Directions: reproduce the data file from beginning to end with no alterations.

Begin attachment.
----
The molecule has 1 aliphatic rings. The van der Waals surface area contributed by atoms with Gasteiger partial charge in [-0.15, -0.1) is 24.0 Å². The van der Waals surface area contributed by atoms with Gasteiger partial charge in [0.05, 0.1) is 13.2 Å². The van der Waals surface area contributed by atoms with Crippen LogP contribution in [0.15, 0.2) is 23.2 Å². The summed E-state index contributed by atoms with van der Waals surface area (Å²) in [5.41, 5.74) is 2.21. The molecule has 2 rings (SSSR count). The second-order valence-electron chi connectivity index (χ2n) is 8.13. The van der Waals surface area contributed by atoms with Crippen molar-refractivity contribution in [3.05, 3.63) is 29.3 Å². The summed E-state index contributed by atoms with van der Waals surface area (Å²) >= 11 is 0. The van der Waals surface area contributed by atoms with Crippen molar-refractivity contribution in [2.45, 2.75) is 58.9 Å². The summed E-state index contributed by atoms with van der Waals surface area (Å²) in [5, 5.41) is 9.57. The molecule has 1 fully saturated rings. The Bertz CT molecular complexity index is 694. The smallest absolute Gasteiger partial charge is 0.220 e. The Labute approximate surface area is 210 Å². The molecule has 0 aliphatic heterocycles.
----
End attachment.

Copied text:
The molecule has 1 aliphatic rings. The van der Waals surface area contributed by atoms with Gasteiger partial charge in [-0.15, -0.1) is 24.0 Å². The van der Waals surface area contributed by atoms with Gasteiger partial charge in [0.05, 0.1) is 13.2 Å². The van der Waals surface area contributed by atoms with Crippen LogP contribution in [0.15, 0.2) is 23.2 Å². The summed E-state index contributed by atoms with van der Waals surface area (Å²) in [5.41, 5.74) is 2.21. The molecule has 2 rings (SSSR count). The second-order valence-electron chi connectivity index (χ2n) is 8.13. The van der Waals surface area contributed by atoms with Crippen molar-refractivity contribution in [3.05, 3.63) is 29.3 Å². The summed E-state index contributed by atoms with van der Waals surface area (Å²) >= 11 is 0. The van der Waals surface area contributed by atoms with Crippen molar-refractivity contribution in [2.45, 2.75) is 58.9 Å². The summed E-state index contributed by atoms with van der Waals surface area (Å²) in [5, 5.41) is 9.57. The molecule has 1 fully saturated rings. The Bertz CT molecular complexity index is 694. The smallest absolute Gasteiger partial charge is 0.220 e. The Labute approximate surface area is 210 Å². The molecule has 0 aliphatic heterocycles.